Appellant's first argument is easily resolved. Some have observed, as the prosecutor did at appellant's trial, that "malice follows the bullet." Such explanations, as well as the term "transferred intent" itself, are somewhat misleading. The defendant's mental state, or mens rea, whatever it may be at the time he allegedly commits a criminal act, is contained within the defendant's brain when he commits the act. That mental state never leaves the defendant's brain; it is not "transferred" from the defendant's brain to another person or place. A more apt description might be that the mental state is like a spotlight emanating from its source - the defendant's mind - to its target - the intended victim.

Nor is that mental state in limited supply. The mental state "spotlight" is not extinguished at the moment a bullet strikes and kills the intended victim, such that there is no mental state left upon which to convict an unintended victim who also is injured or killed. See People v. Scott, 927 P.2d 288, 292 (Cal. 1996) ("[c]ontrary to what its name implies, the transferred intent doctrine does not refer to any actual intent that is capable of being 'used up' once it is employed to convict a defendant of a specific intent crime against the intended victim"); State v. Hinton, 630 A.2d 593, 597-98 (Conn. 1993) (rejecting argument that intent to kill may not be transferred to unintended victim when intended victim is killed); Harvey v. State, 681 A.2d 628, 637 (Md. Ct. Spec. App. 1996) (explaining that the mens rea is an elastic thing of unlimited supply which neither follows nor fails to follow the bullet, but never leaves the defendant's brain).

The more difficult question is the one presented by the facts of this case and appellant's second argument. Is it appropriate to use the doctrine of transferred intent - admittedly a legal fiction - to transfer appellant's alleged mental state with regard to Thrailkill, the intended victim who was killed, to Armstrong, the unintended victim who was injured but not killed? To pursue our analogy, the jury ordinarily may not unilaterally shift the defendant's mental state "spotlight" from one person to another. The jury simply must determine whether that spotlight existed, i.e., was it "on" or "off." The question in this case is whether it is appropriate to allow the jury to place its collective hand upon the "spotlight" of appellant's mental state and adjust the imaginary beam so that it encompasses not only Thrailkill, but also Armstrong in order to convict appellant of ABIK. Answering that question requires consideration of transferred intent cases decided by this Court and the role of the doctrine in our criminal law.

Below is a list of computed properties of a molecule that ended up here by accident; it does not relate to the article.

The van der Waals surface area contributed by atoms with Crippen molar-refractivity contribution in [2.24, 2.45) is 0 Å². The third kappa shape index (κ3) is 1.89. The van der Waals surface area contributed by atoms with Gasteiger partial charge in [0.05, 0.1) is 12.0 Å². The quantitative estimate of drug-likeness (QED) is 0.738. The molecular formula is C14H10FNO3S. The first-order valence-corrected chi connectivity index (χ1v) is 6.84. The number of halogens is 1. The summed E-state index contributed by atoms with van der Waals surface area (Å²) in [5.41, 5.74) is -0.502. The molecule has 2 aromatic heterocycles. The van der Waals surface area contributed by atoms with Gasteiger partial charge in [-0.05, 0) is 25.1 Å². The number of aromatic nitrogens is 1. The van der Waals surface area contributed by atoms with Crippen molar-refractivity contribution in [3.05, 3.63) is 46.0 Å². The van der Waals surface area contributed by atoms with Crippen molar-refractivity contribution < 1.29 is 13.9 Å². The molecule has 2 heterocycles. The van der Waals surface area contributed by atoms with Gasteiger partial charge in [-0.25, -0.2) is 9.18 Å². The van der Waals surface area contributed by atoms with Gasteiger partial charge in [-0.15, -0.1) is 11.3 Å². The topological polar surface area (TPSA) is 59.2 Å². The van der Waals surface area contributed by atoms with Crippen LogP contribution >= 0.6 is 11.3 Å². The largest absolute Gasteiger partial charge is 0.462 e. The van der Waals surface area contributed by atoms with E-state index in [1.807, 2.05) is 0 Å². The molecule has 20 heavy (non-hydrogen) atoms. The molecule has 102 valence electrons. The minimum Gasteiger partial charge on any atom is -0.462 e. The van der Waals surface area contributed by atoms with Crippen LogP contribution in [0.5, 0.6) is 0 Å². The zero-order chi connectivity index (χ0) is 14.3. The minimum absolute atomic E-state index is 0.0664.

This Court in several cases has held that a defendant may be found guilty of murder or manslaughter in a case of bad or mistaken aim under the doctrine of transferred intent. In the classic case, the defendant intends to kill or seriously injure one person, but misses that person and mistakenly kills another. Although the defendant did not act with malice toward the unintended victim, the defendant's criminal intent to kill the intended victim (i.e., his mental state of malice) is transferred to the unintended victim. "If there was malice in [defendant's] heart, he was guilty of the crime charged, it matters not whether he killed his intended victim or a third person through mistake." State v. Heyward, 197 S.C. 371, 377, 15 S.E.2d 669, 672 (1941) (affirming murder conviction where defendant testified he mistakenly shot and killed police officer who allegedly broke open his front door, believing the officer to be an assassin sent by an angry former employer). See also State v. Gandy, 283 S.C. 571, 324 S.E.2d 65 (1984) (affirming murder conviction where defendant intending to kill one man shot through a closed door, killing unintended victim instead), overruled on other grounds by State v. Lowry, 315 S.C. 396, 434 S.E.2d 272 (1993); State v. Horne, 282 S.C. 444, 447, 319 S.E.2d 703, 704 (1984) (holding that State in future may prosecute defendant for murder of viable fetus when defendant attacks a pregnant woman with malice and in the process kills the fetus, an unintended victim); State v. Williams, 189 S.C. 19, 24, 199 S.E. 906, 908 (1938) (affirming murder conviction where defendant shot at intended victim who was driving a wagon of cotton, but missed him and mistakenly killed the man sitting beside him); LaFave & Scott, Substantive Criminal Law, 3.12(d) (1986) (discussing transferred intent); McAninch & Fairey, at 17-19 (same).

The unintended victim in the cases cited above was killed by the defendant. The Court has not decided a case such as the present one in which the intended victim was killed and the unintended victim was injured, but not killed.